Herein lies the truth of the matter. America is not a god, it simply wears this diguise of 'justification,' therefore maintaining the inflated faux-capacity, to attempt to behave like one. In truth, the US is becoming increasingly desperate to appease and control its own economic god.
But who benefits from this global arrangement? The American people? Maybe we should ask the citizens of Detroit that one?
If we in the 'liberal' West really are benefitting from this international tithe-paying/war-making economic regime, then at least now, thanks to Manning and Snowden, we can appreciate the true cost it incurs. Perhaps we may yet glimpse our own future therein, because the only people who have ever genuinely benefitted, who will ever benefit, from the system Zizek describes, are in a tiny and exclusive minority. In the words of Allen Ginsberg, they are:
The Dirty Rich.
Describing the way in which "emancipatory politics," such as socialism or feminism, work "by reaching for a future," Terry Eagleton invokes  a useful image:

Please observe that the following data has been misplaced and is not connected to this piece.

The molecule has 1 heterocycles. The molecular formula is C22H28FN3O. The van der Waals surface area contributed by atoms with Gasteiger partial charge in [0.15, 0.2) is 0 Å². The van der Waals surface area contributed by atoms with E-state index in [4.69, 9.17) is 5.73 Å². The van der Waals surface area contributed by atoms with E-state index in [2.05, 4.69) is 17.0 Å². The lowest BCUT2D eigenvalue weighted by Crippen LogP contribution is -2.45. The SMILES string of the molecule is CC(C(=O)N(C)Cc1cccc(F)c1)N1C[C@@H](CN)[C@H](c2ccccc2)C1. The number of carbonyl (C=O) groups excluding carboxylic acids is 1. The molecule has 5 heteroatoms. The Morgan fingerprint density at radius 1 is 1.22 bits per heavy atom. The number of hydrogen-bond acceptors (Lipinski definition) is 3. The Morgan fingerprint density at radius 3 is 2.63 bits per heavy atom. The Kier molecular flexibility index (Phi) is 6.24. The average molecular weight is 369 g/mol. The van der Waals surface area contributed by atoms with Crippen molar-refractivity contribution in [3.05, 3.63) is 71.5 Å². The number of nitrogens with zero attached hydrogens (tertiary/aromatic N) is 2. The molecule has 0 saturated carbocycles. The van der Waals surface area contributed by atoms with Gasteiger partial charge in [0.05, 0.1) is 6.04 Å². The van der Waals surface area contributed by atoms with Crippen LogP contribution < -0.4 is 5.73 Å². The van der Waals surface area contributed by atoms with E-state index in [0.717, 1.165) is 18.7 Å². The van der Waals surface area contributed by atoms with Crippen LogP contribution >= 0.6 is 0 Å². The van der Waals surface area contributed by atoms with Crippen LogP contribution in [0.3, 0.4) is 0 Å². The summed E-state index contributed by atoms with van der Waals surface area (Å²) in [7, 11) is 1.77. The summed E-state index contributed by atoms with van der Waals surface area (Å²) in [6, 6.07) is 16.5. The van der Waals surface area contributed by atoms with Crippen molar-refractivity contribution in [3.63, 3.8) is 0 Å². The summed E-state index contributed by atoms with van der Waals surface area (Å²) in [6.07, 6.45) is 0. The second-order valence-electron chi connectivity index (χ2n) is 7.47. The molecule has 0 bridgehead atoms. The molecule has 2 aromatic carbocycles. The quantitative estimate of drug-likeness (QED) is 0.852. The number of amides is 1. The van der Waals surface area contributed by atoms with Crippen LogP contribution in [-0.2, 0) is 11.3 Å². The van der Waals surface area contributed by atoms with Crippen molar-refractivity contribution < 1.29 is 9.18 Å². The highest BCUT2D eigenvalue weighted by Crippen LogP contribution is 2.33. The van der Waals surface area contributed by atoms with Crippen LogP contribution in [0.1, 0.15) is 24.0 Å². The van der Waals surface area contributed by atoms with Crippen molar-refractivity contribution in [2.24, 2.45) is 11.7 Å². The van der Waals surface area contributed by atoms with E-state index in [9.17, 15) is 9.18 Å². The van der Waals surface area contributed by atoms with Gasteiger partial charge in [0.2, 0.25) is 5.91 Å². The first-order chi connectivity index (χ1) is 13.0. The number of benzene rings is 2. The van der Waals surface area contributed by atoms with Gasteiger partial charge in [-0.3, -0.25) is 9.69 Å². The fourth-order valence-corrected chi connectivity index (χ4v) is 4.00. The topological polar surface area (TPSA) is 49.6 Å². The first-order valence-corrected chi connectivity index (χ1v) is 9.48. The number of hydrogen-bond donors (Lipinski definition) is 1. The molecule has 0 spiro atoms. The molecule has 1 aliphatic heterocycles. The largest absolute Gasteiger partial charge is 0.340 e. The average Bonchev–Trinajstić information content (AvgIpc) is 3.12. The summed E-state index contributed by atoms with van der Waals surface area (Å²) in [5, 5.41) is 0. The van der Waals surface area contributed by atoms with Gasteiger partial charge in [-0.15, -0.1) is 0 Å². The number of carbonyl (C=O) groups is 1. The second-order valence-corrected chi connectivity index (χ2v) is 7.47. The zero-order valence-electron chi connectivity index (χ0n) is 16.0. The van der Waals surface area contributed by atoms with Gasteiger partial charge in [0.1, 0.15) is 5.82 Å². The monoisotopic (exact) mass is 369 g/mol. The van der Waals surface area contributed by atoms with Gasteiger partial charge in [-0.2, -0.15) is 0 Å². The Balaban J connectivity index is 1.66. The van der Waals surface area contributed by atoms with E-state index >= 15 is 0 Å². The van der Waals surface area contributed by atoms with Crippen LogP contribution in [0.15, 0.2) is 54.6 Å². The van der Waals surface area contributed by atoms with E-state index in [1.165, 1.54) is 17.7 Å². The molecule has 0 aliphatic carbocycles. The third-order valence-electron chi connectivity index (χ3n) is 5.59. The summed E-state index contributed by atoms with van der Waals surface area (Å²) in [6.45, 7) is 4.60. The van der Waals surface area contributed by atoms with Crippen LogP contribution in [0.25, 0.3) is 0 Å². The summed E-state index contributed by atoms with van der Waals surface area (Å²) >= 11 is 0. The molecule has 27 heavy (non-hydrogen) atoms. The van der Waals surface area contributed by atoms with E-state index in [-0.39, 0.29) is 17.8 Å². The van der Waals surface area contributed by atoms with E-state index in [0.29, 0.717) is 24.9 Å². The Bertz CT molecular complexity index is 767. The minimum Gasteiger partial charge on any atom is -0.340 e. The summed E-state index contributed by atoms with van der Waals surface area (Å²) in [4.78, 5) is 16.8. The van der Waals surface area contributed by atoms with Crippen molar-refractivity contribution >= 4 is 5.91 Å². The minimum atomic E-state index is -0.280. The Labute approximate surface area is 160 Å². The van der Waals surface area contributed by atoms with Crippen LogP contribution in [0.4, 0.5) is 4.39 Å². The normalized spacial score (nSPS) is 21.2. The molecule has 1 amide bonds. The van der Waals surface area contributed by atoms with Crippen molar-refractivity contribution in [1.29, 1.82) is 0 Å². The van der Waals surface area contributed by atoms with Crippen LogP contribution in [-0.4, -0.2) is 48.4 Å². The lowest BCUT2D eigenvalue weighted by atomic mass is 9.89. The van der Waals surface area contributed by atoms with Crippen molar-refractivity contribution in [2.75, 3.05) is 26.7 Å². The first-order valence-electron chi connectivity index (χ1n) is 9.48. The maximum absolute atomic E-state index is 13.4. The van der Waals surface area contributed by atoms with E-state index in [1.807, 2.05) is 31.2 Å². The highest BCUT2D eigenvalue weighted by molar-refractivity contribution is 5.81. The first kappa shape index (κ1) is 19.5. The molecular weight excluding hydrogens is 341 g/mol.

"[They insert] the thin end of the wedge of the future into the heart of the present. They represent a bridge between present and future , a point where the two intersect."
This is exactly what Manning and Snowden have achieved. They have given us a brief view of a future in which no state can be unaccountable for its actions, however clandestine, however obscure its motives - not even the most powerful on Earth.
Our immediate task for the future is to continue forcing the 'wedge,' to ensure that the illusion continues to be shattered. Let no motive of those who would make war go uninterogated. Let no action of those who hoard wealth at the expense of the pain, suffering and even the lives of others go unchallenged. This is how best to honour the bravery and sacrifices of Manning, Snowden and others like them. This is how we will display our solidarity with them as they face uncertain futures. This is how we will consign the gods to history.
 Slavoj Zizek, The Year of Dreaming Dangerously, p. 10
 Terry Eagleton, Why Marx Was Right p. 69